Friday, May 19, 2023

What the Heck Has Happened to Ted Lasso? [Contributor: Jenn]

In March of 2020, the world shut down. We all went into lockdown, trying to find toilet paper at a grocery store was like being in the arena in The Hunger Games, we were wiping down groceries with Clorox, and making masks out of whatever scarves and fabric we could find. It was bleak and isolating, and it lasted a lot longer than we all hoped it would. When COVID-19 shook us, it shook some of us hard. I vividly remember sitting on my bedroom floor, crying, as I watched a 4K video of Magic Kingdom Park’s “Happily Ever After” firework special on YouTube. I missed people. But most of all, I missed emotional connection.

Enter: Ted Lasso on Apple TV+. That summer, the comedy series debuted to near-unanimous acclaim. Its first season was the bright spot of joy, hope, and positivity that so many of us needed. I have to believe that part of the attraction to the series — and perhaps a large part — was because it seemed to be exactly what we were missing in our personal lives. We were able to emotionally connect to characters, their arcs, watch them grow, and be reminded that goodness and hope are possible to find in the world. 

That first season was near-perfect gold.

Season two of the series was mostly good, in my opinion, but did suffer from the dreaded “sophomore slump.” If you’re unfamiliar, it’s a pretty common phenomenon in television: when shows start their series strong but inevitably begin to teeter in their second season. I knew Ted Lasso had the potential to pick up the broken pieces of the show and repair them. In fact, I was excited to see exactly how they’d do it in season three.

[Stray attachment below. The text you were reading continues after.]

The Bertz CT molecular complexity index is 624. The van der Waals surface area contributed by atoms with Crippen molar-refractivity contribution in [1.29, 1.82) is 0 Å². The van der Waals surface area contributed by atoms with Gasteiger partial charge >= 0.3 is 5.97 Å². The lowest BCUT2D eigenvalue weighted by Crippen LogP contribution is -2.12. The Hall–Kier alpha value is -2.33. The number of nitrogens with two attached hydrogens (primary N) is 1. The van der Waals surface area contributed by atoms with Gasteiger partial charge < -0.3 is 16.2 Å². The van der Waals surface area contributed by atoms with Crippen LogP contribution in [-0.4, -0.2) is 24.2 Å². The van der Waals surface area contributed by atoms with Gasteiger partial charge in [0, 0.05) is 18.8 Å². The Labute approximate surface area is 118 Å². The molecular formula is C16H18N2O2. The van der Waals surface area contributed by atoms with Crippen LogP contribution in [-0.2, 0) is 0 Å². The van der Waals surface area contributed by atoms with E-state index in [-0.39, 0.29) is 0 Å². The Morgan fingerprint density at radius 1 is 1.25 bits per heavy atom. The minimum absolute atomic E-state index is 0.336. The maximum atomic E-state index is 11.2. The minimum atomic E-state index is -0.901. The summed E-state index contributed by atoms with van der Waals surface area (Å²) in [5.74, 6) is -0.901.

Well, folks, it’s season three — almost the end of the season, actually — and like many, many, many other people on the internet from fans to TV critics alike, I have no idea what the show is doing. So I write this because I need to process my feelings in something longer than a tweet. And I write to highlight the show’s weaknesses because I know its strengths; like many of you, I was enamored with this series and I’m just so baffled by what it’s become.

As a brief aside, criticism is pointing out flaws in a piece of media because you care about it — what it is, what it was, and/or what it could be. “Hate” is simply dunking on something because you dislike it, want it to fail, and want to shout that dislike from the rooftops. For example, I hate Glee (a collective fever dream if there ever was one) but I am critical of Community! If you love this season of Ted Lasso, then good for you. I will not stop you from loving it. But I will say that if your love of anything prevents you from ever being able to notice its flaws, that’s not love — that’s infatuation. Those rose-colored glasses prevent you from seeing red flags. 

In TV criticism, like most things in life, two things can be true: you can love something and also want it to do better.

For me and my journey with Ted Lasso, the rose-colored glasses of infatuation have been removed. And I dearly love this series that I believe could — and should — do better. Before we get into some of the mistakes the show has made this year though, I’d like to take a moment to note that Phil Dunster should be in Emmy consideration because his evolution of Jamie over the years — particularly this season — has been phenomenal. If you’d have told me in season one that by season three Jamie would be my favorite character, I doubt I would have believed you. But today he is! He has had all of the best writing, character growth, and some of the best scenes in the season (the Amsterdam bike ride and the Uncle Day scenes alone are top-tier). He has done nothing wrong, and I am so happy he’s gotten to shine. This article is not about him.

So with that said, let me attempt to pinpoint where I think Ted Lasso has gone awry this season and what can be done about it if the show continues next year.